"I can take people into my back yard, to a spot down by the pool, where I have what looks like a field of creeping thyme. If you were to dig under it you would find there's actually a patio there. I can see the book as clear as day, even though it must be ten years ago, where we saw this wonderful patio with creeping thyme in the cracks. What I didn't realize -- what they didn't tell you in the book -- was that they must have had a gardener coming in every single week cutting that thyme back, because it grows like a weed. In no time at all, I lost the slate I had put in, and the patio was completely overwhelmed.
"So, we didn't realize what we were getting ourselves into. And we were very romantic about it.
"Yet, even with my bad neck now and with tendonitis in both elbows, there is something about being in touch with the earth and being part of that harvest tradition.
"I was doing an AARP interview the other day. They have no sense of humor over there. But they asked me 'What advice would you have for aging gardeners?' No, they don't use the word 'aging,' they said 'mature' gardeners. Anyway, I said, 'Don't plant anything that's growing tall faster than you're growing shorter.' They refused to print it!"
"Are you going to be canning peaches again this year?"
"That's a good question. We didn't last year. I've been more attentive to thinning out, trying to keep the number of peaches down. We had said we would never can again. But to show you what a sucker I still am, I was just reading in Cook's Illustrated that there's a new serrated peach peeler out.
"The hardest part of canning is peeling the damn peaches. You dip them in boiling water, but then you've got that steam -- it's messy, and gloppy. But, I said to my wife, 'Wow, if there's a new peach peeler that can make peeling easier, maybe we will can peaches after all.' She just kind of shrugged, and said 'Sure.'"
"Can you walk me through the process you use?"
"First, you have all these wicker baskets full of peaches.
"You have to sterilize the jars. We have a new dishwasher which claims to have a sterile cycle on it; we've just been trusting that it really is. That makes things a little easier. You still have to do the tops and the rings and so on.
"I dip the peaches in the boiling water for a bit and then draw two full circles, from north pole to south pole, around the peach with a sharp paring knife, and peel off the skin. Then, you have to slice them. Our peaches are not freestone, so you have to kind of fiddle with the stone in the middle.
"Then, you jam the peaches into the jars and fill them with the syrup just to the top, but not quite to the top, and wipe the rim clean. I find it nerve-wracking because I'm always convinced that I'm going to poison us. I never have that sense that I'm really doing it right because no one has ever shown me how. I just learned from books."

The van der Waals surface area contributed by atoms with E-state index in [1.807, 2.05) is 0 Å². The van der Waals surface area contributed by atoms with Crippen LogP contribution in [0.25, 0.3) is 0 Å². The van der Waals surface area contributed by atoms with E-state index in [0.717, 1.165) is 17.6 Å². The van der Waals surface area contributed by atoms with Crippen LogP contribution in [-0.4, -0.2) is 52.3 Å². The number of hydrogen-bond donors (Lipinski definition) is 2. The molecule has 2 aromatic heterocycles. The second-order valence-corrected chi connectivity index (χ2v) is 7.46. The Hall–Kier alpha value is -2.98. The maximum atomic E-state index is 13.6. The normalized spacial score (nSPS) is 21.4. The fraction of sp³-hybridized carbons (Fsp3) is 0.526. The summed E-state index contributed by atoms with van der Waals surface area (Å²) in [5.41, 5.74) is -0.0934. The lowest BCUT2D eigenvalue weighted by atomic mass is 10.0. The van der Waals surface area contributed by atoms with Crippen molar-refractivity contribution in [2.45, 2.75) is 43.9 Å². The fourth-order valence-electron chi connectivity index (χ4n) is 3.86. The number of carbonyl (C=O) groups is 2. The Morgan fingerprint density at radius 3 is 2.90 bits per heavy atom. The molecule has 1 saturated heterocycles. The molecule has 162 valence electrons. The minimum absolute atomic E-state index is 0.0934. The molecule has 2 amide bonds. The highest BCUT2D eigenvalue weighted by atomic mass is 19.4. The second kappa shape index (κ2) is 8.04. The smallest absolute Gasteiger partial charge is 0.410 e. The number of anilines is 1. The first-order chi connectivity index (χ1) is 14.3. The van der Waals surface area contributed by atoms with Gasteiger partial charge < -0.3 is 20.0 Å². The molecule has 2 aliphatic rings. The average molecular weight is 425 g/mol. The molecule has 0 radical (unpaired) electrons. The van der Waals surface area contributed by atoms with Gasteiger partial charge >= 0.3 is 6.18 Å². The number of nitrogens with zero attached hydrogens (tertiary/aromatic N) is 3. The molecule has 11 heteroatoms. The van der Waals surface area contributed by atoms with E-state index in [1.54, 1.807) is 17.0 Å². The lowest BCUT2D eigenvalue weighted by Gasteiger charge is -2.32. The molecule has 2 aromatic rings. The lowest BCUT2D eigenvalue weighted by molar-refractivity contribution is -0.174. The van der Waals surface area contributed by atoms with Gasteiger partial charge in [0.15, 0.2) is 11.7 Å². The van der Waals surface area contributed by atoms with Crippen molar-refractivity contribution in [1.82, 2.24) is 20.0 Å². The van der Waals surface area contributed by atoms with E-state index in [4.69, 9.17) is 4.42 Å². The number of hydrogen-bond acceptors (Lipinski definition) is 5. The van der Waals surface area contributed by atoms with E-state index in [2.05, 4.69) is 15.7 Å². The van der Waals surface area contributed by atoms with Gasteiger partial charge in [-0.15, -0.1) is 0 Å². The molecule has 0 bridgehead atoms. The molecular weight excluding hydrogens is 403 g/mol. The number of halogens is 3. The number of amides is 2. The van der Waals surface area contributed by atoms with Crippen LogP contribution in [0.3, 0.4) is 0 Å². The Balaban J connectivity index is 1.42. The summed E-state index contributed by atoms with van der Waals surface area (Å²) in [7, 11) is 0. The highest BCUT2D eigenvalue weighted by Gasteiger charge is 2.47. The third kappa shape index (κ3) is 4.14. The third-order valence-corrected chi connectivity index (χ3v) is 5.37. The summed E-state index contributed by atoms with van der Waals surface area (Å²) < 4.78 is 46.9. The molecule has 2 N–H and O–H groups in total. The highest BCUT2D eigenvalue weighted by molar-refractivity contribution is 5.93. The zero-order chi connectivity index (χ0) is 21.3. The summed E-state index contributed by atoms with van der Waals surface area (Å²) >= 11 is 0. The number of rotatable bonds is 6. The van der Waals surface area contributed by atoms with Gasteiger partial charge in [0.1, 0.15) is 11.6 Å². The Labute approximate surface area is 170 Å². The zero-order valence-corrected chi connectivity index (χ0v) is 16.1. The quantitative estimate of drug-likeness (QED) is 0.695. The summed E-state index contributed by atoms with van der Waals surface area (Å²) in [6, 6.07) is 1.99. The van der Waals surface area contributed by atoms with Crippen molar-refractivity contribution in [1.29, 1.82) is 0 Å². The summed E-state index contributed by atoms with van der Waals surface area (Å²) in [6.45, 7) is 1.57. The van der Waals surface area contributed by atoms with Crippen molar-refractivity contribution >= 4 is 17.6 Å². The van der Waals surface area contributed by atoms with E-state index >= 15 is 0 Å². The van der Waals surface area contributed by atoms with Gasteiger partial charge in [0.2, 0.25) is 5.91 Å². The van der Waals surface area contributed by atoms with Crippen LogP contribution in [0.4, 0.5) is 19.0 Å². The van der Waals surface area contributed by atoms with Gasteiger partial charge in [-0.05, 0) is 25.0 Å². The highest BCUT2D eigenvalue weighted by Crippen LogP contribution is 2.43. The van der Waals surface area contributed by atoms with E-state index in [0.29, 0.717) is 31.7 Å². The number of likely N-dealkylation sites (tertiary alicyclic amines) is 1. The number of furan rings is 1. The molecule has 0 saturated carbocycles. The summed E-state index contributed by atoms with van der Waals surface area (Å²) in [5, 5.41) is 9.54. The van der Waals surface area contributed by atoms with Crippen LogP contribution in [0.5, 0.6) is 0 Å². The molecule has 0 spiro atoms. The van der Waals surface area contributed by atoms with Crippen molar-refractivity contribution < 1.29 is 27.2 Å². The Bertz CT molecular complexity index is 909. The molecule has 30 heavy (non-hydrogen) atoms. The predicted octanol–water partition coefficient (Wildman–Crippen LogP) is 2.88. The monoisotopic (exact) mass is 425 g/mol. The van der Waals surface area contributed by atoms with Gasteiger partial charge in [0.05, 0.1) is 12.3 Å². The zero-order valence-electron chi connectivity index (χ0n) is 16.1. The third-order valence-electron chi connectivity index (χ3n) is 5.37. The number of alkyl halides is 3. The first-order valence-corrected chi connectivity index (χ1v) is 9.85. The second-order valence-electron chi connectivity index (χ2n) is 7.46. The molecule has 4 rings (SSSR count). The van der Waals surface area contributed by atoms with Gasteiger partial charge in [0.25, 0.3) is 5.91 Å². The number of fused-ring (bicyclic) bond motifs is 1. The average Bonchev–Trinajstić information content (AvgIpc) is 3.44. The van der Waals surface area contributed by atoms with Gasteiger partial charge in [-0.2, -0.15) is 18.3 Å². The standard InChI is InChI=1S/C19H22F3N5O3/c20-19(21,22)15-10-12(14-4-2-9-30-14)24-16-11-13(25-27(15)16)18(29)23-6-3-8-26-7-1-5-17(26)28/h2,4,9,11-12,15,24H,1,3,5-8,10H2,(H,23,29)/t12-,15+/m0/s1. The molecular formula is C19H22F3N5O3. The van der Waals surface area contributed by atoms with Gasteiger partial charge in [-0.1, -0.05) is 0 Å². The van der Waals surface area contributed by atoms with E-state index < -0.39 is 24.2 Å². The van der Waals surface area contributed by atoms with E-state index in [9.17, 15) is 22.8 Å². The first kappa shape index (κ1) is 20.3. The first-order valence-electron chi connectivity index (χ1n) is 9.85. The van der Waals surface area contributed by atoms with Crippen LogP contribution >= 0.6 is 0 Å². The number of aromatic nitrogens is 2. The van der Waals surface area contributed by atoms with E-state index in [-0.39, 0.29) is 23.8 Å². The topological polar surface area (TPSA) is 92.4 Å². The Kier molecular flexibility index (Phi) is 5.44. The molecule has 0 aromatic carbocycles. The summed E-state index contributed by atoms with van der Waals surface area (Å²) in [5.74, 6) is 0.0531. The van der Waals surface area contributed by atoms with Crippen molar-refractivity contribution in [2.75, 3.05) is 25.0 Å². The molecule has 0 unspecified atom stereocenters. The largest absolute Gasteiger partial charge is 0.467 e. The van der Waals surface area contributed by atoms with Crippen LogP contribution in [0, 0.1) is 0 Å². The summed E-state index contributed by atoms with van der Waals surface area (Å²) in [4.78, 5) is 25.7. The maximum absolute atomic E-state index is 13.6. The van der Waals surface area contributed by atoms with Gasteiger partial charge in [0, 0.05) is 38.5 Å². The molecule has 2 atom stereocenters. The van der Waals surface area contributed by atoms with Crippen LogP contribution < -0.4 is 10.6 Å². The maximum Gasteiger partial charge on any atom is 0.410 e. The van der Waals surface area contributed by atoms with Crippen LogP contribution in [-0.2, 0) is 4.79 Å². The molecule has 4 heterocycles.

"Do you have one of those old blue and white speckled canners to process them in?"
"We sure do. We don't have one of the newer steam ones, we have the old enamel kind."
"How do you avoid mushy canned peaches? About every three years I get it right and the other two years they're mealy or mushy when I'm finished canning them."
"Well, it seems that the slightly underripe ones, or just barely ripe, can the best. But the flip side of that, maybe this is where the peeler will come in, is that they are impossible to peel."
"Between now and the big harvest, you're going on vacation?"
"We're leaving the house for a week and, to be honest, the garden is the reason why we're leaving for such a short time.
"One year we went to Spain, and actually went in June, figuring that was safe. When we came back, my positive and negative electric wires had twisted in a windstorm and had shorted out, and the garden was bare. The deer had eaten everything to the ground.
"Now we feel like anything beyond a week away isn't safe. This is admittedly insane. I'll be the first person to say that. I'm kind of living in this prison like one of the groundhogs that I've trapped."
"If you could go back to the beginning, ten years ago, I know there are many things you would do differently, but what would you make sure you did exactly the same?"
"Grow the foods that you love and can't get fresh. Heirloom tomatoes, obviously, are number one on that list for me. Not only is any back-yard tomato better than any supermarket tomato, but an heirloom is better than most things you're going to get at a farm stand, unless you're very lucky.
"A couple of years ago I grew Red Sun shallots for the first time. I figured these kinds of root vegetables were probably going to be pretty much like what you get in the store, but I was just amazed when I cooked with them for the first time. They've actually changed the way that I cook. We do a lot of bistro cooking now. We'll just sauté meat, fish, or chicken and then cook those shallots for 20 seconds in a little butter, deglaze the pan, grab what herbs are in the garden, and we have a meal."
"Were you a cook before you were a gardener?"
"I got married fairly late, so I was a bachelor living on my own for a long time. I did learn to cook. But I think I've become a better cook and a more adventurous cook since I've had the garden. I do sometimes wonder, though, if I have a garden because I cook or if I cook because I have a garden. And I'm not always sure of the answer to that."
"Do you think your kids will plant gardens when they're adults?"
"I'd say my son, not a chance. Katy? Maybe. Katy is really into food. She's very much her father's daughter. It's so hard to predict, because if someone had asked my dad 30 years ago, he would have said there's no way that kid is ever even going to own a house, let alone raise a garden."